Critics of hypermedia technologies, such as Andrew Keen (2007), have generally focussed on this threat to institutions, arguing that such a threat undermines traditions of rational inquiry and the production of quality media. To some degree such criticisms are an extension of a traditional critique of modernity made by authors such as Alan Bloom (1987) and Christopher Lasch (1979). This would suggest that such criticisms are rooted in more perennial issues concerning the place of tradition, culture, and authority in society, and is not likely that these issues will subside. However, it is also unlikely that there will be a return to a state of affairs before the inception of hypermedia. Even the most strident critics of “Web 2.0” technologies embrace certain aspects of it.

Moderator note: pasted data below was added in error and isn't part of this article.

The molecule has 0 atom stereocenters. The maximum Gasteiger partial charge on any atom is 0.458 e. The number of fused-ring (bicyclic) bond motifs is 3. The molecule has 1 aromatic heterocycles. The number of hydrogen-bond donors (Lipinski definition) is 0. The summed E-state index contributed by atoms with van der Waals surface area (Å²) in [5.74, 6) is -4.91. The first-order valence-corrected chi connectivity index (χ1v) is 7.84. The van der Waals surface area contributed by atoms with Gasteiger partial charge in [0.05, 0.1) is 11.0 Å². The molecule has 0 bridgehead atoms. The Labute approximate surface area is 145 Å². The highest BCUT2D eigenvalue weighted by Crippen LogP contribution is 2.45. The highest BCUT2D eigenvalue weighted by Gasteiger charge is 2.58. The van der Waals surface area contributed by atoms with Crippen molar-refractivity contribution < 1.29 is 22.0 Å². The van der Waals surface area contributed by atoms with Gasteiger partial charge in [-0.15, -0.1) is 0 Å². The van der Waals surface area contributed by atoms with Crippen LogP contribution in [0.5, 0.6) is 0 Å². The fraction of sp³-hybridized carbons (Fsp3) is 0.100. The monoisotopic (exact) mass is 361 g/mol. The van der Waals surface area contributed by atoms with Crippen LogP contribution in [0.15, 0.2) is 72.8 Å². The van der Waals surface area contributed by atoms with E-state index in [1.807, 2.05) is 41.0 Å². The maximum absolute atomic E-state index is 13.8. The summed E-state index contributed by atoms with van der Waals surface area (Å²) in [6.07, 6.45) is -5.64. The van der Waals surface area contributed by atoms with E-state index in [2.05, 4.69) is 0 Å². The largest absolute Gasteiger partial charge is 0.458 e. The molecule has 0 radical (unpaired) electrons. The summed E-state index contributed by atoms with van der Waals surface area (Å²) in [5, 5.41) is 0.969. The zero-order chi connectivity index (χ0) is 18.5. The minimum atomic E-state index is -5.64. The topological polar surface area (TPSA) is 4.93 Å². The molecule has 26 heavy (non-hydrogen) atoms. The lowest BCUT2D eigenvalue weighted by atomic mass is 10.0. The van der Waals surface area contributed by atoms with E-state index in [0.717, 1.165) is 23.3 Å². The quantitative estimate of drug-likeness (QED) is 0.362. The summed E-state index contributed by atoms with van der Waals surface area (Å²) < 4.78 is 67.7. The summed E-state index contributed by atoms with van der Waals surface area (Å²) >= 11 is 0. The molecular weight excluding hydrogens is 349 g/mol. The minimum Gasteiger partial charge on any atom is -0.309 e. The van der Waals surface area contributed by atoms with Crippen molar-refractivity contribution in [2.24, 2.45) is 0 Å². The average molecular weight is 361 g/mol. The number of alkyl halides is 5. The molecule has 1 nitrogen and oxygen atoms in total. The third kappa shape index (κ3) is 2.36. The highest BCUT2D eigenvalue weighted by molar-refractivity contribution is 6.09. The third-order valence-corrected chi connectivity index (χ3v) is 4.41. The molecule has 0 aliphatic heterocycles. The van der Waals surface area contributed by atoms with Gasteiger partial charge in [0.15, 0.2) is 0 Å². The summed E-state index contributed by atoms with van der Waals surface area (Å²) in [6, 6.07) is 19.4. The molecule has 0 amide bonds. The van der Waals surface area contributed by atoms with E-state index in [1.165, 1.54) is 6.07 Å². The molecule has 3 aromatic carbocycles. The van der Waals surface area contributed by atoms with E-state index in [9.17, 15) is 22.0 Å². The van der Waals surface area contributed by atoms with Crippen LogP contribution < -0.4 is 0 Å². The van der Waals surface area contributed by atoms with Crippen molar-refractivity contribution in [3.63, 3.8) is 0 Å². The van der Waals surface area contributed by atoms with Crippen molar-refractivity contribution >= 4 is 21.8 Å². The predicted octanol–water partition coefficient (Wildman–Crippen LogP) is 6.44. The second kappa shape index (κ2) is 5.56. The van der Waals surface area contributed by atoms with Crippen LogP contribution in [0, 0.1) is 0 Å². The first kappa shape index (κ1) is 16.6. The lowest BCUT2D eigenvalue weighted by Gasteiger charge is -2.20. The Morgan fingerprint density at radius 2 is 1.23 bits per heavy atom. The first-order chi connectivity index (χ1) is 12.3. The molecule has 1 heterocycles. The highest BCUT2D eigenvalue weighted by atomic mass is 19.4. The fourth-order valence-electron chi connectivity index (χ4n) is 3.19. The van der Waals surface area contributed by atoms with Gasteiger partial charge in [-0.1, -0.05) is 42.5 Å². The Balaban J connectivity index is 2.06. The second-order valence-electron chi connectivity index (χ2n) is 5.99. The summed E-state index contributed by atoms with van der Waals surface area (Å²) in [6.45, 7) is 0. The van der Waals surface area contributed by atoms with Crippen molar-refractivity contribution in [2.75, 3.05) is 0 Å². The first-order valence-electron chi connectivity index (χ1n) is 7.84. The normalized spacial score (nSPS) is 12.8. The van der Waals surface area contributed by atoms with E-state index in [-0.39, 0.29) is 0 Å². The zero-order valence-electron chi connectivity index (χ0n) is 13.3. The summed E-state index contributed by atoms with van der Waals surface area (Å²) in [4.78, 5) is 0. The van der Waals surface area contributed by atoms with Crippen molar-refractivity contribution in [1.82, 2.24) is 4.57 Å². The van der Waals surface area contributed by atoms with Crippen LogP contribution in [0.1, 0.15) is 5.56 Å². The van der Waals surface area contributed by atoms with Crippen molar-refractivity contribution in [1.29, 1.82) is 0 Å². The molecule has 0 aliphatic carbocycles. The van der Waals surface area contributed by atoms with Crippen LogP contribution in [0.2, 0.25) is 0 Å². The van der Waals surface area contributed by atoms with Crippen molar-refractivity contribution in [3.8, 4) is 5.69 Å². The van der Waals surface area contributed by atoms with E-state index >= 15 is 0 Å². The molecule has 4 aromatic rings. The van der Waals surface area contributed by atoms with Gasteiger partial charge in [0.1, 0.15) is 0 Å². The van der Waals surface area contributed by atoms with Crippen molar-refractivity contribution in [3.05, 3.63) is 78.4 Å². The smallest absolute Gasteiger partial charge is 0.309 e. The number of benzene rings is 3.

The lifeworld of hypermedia does not necessarily oppose traditional sources of expertise to the extent that the descendants of the fiercely anti-authoritarian counterculture may suggest, though. Advocates of Web 2.0 technologies often appeal to the “wisdom of crowds”, alluding the work of James Surowiecki  (2005). Surowiecki offers the view that, under certain conditions, the aggregation of the choices of independent individuals results in a better decision than one made by a single expert. He is mainly concerned with economic decisions,  offering his theory as a defence of free markets. Yet this theory also suggests a general epistemology, one which would contend  that the aggregation of the beliefs of many independent individuals will generally be closer to the truth than the view of a single expert. In this sense, it is an epistemology modelled on the cybernetic view of self-regulating systems. If it is correct, knowledge would be  the result of a cybernetic network of individuals rather than a hierarchical system in which knowledge is created by experts and filtered down to others.